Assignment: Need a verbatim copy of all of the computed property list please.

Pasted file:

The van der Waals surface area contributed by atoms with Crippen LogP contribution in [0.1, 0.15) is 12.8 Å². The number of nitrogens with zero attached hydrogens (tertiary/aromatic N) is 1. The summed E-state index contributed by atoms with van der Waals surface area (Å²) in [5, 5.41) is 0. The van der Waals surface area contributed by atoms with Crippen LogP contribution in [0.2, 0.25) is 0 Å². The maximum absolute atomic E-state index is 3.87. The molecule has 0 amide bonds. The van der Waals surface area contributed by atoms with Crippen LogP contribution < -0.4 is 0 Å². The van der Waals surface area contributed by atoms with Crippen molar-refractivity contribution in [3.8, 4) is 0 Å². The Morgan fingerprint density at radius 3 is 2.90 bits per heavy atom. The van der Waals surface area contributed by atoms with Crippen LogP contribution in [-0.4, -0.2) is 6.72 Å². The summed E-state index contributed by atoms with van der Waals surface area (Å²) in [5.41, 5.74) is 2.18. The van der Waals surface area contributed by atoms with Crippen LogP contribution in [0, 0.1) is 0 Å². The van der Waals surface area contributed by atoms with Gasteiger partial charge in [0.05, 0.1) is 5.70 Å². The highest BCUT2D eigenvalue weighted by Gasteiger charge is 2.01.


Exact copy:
The van der Waals surface area contributed by atoms with Crippen LogP contribution in [0.1, 0.15) is 12.8 Å². The number of nitrogens with zero attached hydrogens (tertiary/aromatic N) is 1. The summed E-state index contributed by atoms with van der Waals surface area (Å²) in [5, 5.41) is 0. The van der Waals surface area contributed by atoms with Crippen LogP contribution in [0.2, 0.25) is 0 Å². The maximum absolute atomic E-state index is 3.87. The molecule has 0 amide bonds. The van der Waals surface area contributed by atoms with Crippen LogP contribution < -0.4 is 0 Å². The van der Waals surface area contributed by atoms with Crippen molar-refractivity contribution in [3.8, 4) is 0 Å². The Morgan fingerprint density at radius 3 is 2.90 bits per heavy atom. The van der Waals surface area contributed by atoms with Crippen LogP contribution in [-0.4, -0.2) is 6.72 Å². The summed E-state index contributed by atoms with van der Waals surface area (Å²) in [5.41, 5.74) is 2.18. The van der Waals surface area contributed by atoms with Crippen LogP contribution in [0, 0.1) is 0 Å². The van der Waals surface area contributed by atoms with Gasteiger partial charge in [0.05, 0.1) is 5.70 Å². The highest BCUT2D eigenvalue weighted by Gasteiger charge is 2.01.